By raising such a slogan, we do not mean to glorify the acts of the self-professed vigilantes. They have no business taking law into their hands and penalising ‘wrongdoers’ or anti-social elements whatever one chooses to call them. But then, many are cheering them and their actions.
Organised vigilante groups have always been in the forefront of the public campaign against drugs and alcohol in Manipur. These groups have been raiding, ransacking distilleries and distribution joints or vendors of illegal drugs and psychotropic substances, and finally tonsuring and publicly parading the ones arrested in the drive. Shaming and naming has been a favourite of these so-called groups, while the law enforcement agencies stood watch not even understanding the fact that such actions are also a part of an emerging vigilantism.
In the late 70s, when the women Nishabandis ran riot in the leikais catching hold of drunkards and shaming them in public there was not so much fuss as the actions were at the local level. The activities never went beyond the locality and any chance of mob culture taking over was almost nil.
However, with the draconian Armed Forces Special Powers Act (AFSPA) coming into force in the state in 1980, the attention of these women pro-prohibition groups turned towards fighting violation of human rights by security forces and state forces in the name of counter-insurgency operations and thus the ‘Meira Paibi’ was born. The women activists began organising themselves at both the regional and state level. And, the rest is history.
The latest act of vigilantism is of a group beating up a girl who was part of a merry-making session on Bye-bye and New Year. As it so happened, the video of chastising the girl went viral in the social media and 12 women were picked up by police. There are several other instances of tonsuring or public humiliation by certain groups or by irate mobs.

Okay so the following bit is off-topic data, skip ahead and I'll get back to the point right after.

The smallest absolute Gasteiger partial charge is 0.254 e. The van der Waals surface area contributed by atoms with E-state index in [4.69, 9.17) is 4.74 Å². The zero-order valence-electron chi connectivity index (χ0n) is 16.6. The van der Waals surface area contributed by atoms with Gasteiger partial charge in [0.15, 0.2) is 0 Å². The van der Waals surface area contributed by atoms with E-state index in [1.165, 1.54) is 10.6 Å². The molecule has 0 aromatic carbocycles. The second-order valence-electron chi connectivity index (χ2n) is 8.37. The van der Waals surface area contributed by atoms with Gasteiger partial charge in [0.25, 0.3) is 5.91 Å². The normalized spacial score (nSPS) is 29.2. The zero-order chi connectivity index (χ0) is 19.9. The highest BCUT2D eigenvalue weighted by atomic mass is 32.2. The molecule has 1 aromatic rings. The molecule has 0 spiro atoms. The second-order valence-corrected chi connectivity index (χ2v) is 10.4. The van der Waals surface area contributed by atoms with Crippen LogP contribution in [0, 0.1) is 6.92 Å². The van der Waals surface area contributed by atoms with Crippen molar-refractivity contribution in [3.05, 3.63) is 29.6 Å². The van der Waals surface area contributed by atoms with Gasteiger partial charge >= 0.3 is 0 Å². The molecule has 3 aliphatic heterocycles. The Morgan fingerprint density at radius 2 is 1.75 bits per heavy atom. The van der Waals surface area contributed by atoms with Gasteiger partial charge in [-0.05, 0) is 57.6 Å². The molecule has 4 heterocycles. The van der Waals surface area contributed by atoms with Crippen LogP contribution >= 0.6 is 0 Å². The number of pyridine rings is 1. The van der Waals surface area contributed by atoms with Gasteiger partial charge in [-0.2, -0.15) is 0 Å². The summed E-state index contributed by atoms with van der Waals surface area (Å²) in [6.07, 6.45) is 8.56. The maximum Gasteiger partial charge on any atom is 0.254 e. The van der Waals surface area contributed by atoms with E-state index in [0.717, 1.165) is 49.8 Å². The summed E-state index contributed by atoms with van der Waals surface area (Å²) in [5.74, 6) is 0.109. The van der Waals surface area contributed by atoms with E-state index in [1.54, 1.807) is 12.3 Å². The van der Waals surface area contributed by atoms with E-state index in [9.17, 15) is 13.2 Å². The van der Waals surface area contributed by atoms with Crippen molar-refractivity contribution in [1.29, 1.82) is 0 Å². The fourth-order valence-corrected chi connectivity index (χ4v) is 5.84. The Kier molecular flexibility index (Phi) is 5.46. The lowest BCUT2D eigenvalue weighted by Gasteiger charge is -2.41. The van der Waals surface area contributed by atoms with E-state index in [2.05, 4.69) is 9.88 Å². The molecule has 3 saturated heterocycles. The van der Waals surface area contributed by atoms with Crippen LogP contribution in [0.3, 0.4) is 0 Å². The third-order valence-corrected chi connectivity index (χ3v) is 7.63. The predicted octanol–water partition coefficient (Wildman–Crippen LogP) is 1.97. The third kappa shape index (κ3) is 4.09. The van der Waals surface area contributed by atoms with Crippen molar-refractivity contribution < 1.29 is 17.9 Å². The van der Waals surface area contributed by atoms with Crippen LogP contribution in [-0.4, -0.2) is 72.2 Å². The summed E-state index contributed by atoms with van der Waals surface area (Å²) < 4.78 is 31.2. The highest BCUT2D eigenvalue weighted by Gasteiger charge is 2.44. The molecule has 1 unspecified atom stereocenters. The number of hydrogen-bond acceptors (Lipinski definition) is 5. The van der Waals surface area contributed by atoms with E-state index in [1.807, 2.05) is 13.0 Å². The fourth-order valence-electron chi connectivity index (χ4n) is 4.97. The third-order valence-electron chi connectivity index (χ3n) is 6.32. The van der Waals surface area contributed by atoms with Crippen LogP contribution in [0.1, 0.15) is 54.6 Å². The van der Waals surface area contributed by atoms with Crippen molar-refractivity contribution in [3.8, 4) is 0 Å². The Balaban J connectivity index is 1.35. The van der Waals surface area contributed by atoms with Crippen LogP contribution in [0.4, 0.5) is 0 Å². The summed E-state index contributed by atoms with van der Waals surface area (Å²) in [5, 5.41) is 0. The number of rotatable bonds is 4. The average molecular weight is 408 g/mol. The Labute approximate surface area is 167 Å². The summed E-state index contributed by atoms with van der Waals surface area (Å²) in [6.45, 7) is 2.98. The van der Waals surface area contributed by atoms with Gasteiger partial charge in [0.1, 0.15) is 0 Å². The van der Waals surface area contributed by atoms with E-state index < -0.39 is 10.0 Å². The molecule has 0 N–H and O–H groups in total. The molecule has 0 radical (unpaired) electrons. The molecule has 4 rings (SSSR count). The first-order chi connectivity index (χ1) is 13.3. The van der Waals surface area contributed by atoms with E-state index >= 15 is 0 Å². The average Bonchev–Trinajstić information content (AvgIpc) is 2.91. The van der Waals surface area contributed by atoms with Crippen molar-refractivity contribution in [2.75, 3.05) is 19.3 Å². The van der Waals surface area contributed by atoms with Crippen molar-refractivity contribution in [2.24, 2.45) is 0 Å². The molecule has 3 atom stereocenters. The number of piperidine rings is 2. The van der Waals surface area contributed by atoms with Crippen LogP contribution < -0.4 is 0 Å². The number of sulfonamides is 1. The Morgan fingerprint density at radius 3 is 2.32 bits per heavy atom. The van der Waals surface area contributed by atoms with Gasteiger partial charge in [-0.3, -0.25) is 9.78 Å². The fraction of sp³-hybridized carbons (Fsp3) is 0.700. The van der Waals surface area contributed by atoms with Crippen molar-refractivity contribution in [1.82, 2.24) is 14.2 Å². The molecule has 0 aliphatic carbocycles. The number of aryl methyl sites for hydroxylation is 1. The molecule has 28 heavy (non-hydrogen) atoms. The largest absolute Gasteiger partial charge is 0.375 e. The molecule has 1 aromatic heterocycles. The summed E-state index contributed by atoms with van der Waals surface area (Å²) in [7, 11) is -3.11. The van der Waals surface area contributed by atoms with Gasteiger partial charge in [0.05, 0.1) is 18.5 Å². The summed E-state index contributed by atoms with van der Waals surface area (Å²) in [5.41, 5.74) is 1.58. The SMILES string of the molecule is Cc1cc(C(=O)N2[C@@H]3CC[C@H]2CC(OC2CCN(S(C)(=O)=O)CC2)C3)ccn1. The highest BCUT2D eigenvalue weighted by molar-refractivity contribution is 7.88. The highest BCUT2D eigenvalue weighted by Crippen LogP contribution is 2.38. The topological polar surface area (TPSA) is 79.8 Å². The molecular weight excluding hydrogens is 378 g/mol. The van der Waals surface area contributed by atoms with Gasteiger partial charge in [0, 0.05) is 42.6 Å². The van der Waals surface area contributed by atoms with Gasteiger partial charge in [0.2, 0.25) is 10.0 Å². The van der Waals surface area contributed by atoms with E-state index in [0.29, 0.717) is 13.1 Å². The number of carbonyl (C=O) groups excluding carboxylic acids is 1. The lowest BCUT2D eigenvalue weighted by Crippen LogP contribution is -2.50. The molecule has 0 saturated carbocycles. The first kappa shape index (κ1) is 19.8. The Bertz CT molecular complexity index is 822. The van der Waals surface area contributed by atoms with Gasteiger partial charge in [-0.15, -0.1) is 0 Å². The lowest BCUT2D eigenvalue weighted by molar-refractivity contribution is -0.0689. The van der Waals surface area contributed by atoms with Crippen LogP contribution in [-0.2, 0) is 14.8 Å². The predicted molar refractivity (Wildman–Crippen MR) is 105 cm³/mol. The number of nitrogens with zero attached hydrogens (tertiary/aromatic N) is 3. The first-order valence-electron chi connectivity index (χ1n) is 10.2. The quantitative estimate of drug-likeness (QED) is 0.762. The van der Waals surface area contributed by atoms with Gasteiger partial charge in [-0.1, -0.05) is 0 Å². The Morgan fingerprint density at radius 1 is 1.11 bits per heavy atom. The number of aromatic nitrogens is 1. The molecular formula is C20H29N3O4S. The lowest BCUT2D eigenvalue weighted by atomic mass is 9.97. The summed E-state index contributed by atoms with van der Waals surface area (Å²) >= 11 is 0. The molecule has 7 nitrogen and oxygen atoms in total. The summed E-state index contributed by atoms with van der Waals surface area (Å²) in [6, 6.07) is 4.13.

Before Chief Minister N Biren Singh began his anti-drug campaign, some civil society organisations like AMADA, CADA, YADA and several other groups had been carrying out raids in illegal distilleries and joints besides rendezvous points of drug addicts and peddlers. In fact, some of the groups had their own lock-ups where those seized with liquor or drugs were sometimes beaten up or paraded in public.
Here, one needs to understand that vigilantism or mob action is a fallout of deficiency in law enforcement and justice delivery coupled with general lack of trust in law enforcement agencies particularly the police. The evolution of society has given birth to a yearning for social order besides an effective criminal justice system. In the absence of an effective justice system or delivery, a vacuum is created. Naturally, extraneous forces come in to fill up the vacuum.
Well, that is about mob psychology and vigilantism in the general sense. As for the present, one needs to look at it from a different perspective due to special conditions prevailing now. Look at the recent rise of youths. They are not only angry with the powers that be, but also with the way the general public’s energy and response is being channelised by different forces. They have become extremely frustrated with the utter lack of resolve of the elected representatives and their meaningless political stunts.
The confusing state of affairs within the government and conflicting stances of both the state government and CSO leaders has led to frustration among the people and the establishment of new groups. When the ethnic strife is raging, these new groups are busy in whatever roles they have given unto themselves. But whenever there is a lull, they are at a loss on what to do given the routine of months invested in the cause of the state and community. So, ‘social reformation’ work became the easiest available option for many. And, the fault lies with the social leaders in not properly channelising or harnessing the energy of these groups.